March 31, 2019

Before We Worship

It is always far easier to talk about “the Christian view of this” or “the Christian view of that” than it is to talk about Christ. One does not really need to know Christ, or love him very much, for that matter, to talk philosophically about Christianity. There is certainly a time and a place to talk about the Christian faith philosophically, to think carefully about its teachings and implications. But we must never prattle on endlessly about Christianity as if that can be a substitute for Christ.

When we read the New Testament, it quickly becomes clear that there was no shortage of people talking authoritatively about Christianity. We know this from the enormous amount of time the New Testament authors spend to deal with false teachers and their teachings. But such people and their talks know nothing of the real thing.

In Philippians 3 Paul gives us the real thing. This former Pharisee was born into privilege. But to his great horror he had come to discover his deep-seated sinfulness. And then he found Jesus. Or, rather, Jesus took a hold of him. Then something changed in Paul. His irate arguments about the Law, which he employed with considerable skills in the service of his self-righteousness, became a love song about the Savior who saved him. All that he had considered his earthly advantage and privilege began to be seen in their true nature — as hindrances! So Paul wrote, “But whatever gain I had, I counted as loss for the sake of Christ. Indeed, I count everything as loss because of the surpassing worth of knowing Christ Jesus my Lord. For his sake I have suffered the loss of all things and count them as rubbish, in order that I may gain Christ and be found in him, not having a righteousness of my own that comes from the law, but that which comes through faith in Christ, the righteousness from God that depends on faith—that I may know him and the power of his resurrection, and may share his sufferings, becoming like him in his death, that by any means possible I may attain the resurrection from the dead.” Such is the cry of the man (and the woman) who has come to know, not Christianity as a substitute for Christ, but who has come to know Christ himself. They cry, “I want to know him.”

We want to know Christ. Our only Redeemer and friend. Our sure hope and the fountain of never-ceasing grace. Everything else is rubbish. Everything else can, and will, leave us. Christ is all that matters. Do you believe this?

Call to Worship

‡ Isaiah 42:1–9 (p. 602)

‡ Trinity Hymnal #512 “I Lay My Sins on Jesus”

‡ Trinity Hymnal #731 “Doxology”

Prayer of Invocation

The Shorter Catechism Qs. 19–21

The Reading and Exposition of the Law

Romans 5:18–21 (p. 942)

Prayer of Confession

The Proclamation of the Gospel

“Therefore, as one trespass led to condemnation for all men, so one act of righteousness leads to justification and life for all men. For as by the one man’s disobedience the many were made sinners, so by the one man’s obedience the many will be made righteous.” (Romans 5:18–19 ESV)

Song # 10 “Upon a Life I have Not Lived”

Presentation of Gifts and Offering

Pastoral Prayer

The Proclamation of God’s Word

Luke 20:45–21:4 (p. 880)

True Devotion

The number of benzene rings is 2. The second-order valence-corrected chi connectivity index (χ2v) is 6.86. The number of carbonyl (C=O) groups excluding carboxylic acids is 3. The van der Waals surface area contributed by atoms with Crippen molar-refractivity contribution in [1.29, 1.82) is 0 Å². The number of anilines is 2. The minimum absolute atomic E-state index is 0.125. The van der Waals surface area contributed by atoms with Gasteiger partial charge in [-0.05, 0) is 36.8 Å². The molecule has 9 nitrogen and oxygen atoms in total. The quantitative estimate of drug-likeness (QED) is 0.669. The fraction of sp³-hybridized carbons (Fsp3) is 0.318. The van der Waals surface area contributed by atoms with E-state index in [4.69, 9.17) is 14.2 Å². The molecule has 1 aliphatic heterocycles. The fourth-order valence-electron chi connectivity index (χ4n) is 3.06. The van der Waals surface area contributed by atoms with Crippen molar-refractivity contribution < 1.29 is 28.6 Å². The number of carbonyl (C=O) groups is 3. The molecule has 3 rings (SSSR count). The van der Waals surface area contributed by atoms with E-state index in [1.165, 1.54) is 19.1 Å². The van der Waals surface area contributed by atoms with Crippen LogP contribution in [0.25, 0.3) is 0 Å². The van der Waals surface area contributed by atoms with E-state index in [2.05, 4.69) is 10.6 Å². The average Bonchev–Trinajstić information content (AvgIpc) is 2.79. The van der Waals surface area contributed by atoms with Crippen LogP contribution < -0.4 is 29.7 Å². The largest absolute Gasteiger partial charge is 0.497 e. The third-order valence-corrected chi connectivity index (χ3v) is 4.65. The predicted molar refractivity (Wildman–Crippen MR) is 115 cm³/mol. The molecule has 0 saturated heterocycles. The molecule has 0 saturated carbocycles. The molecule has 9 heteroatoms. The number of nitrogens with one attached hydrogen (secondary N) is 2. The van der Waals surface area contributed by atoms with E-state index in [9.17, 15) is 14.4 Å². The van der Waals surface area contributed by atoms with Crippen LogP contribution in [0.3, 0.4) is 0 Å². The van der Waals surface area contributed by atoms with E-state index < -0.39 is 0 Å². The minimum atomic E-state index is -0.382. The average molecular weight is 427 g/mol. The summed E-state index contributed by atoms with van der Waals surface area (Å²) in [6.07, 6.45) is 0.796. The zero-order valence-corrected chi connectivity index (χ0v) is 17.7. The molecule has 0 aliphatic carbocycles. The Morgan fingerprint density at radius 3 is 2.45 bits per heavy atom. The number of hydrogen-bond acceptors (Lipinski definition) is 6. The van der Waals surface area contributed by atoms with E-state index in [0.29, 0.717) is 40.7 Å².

Rev. Ken Han

The Sacrament of The Lord’s Supper

We participate in the Lord’s Supper weekly. We welcome to the Lord’s Table all baptized believers who have sincere faith in Jesus Christ, and regularly worship in a Reformed or evangelical church.

The Lord’s Supper is a sign and a seal of the new covenant blessings. When we participate in the Lord’s Supper with faith, it strengthens our bond with our covenant Lord, Jesus Christ. Thus we participate properly when we come to our Savior with faith and repentance as we renew our resolve to forsake sin and live for his glory.

The Lord’s Supper also renews our bonds with God’s covenant community, the body of believers in the local church. As we receive the Lord’s Supper, we renew our pledge to give ourselves away in loving service.

During the distribution of the bread we will sing Trinity Hymnal #647 “How Sweet the Name of Jesus Sounds” stanzas 1–3, and stanzas 4–6 during the distribution of the cup.

Trinity Hymnal #648 “My Jesus, I Love Thee”



Growth Resources

Family Devotion for the Week

The March 24, 2019 sermon, Luke 20:41–44. “David’s Son and David’s Lord” is available on our church website. You can also catch up on older sermons from our Sermon page and subscribe to sermon podcast here.

The Shorter Catechism lesson of the week is posted here: Qs. 70–72.

Upcoming Events and Notices

Every Lord’s Day 10:15 AM: Please join us for Hymnsing, a time of preparing our hearts for worship in praise, and for learning new hymns for worship.

Join us for “12 for 19” as we read 12 great books in the year 2019. For April we will read Paul Tripp’s “Parenting: 14 Gospel Principles That Can Radically Change Your Family.”

March 31 (Lord’s Day): Children’s (Qs 9–10).

March 31 (Lord’s Day): All communicant members are requested to attend the congregational meeting for the purpose of presenting and adopting the budget for the fiscal year 2019–20.

April 7 (Lord’s Day): Join us as we discuss Rosaria Butterfield’s “The Gospel Comes with a House Key: Practicing Radically Ordinary Hospitality in Our Post-Christian World.”

April 14 (Lord’s Day): Please join us for the monthly fellowship potluck lunch.

Nursery Volunteers

(Nursery meets in the Conference Room)

March 24: Liza Beede

April 7: Yoori Han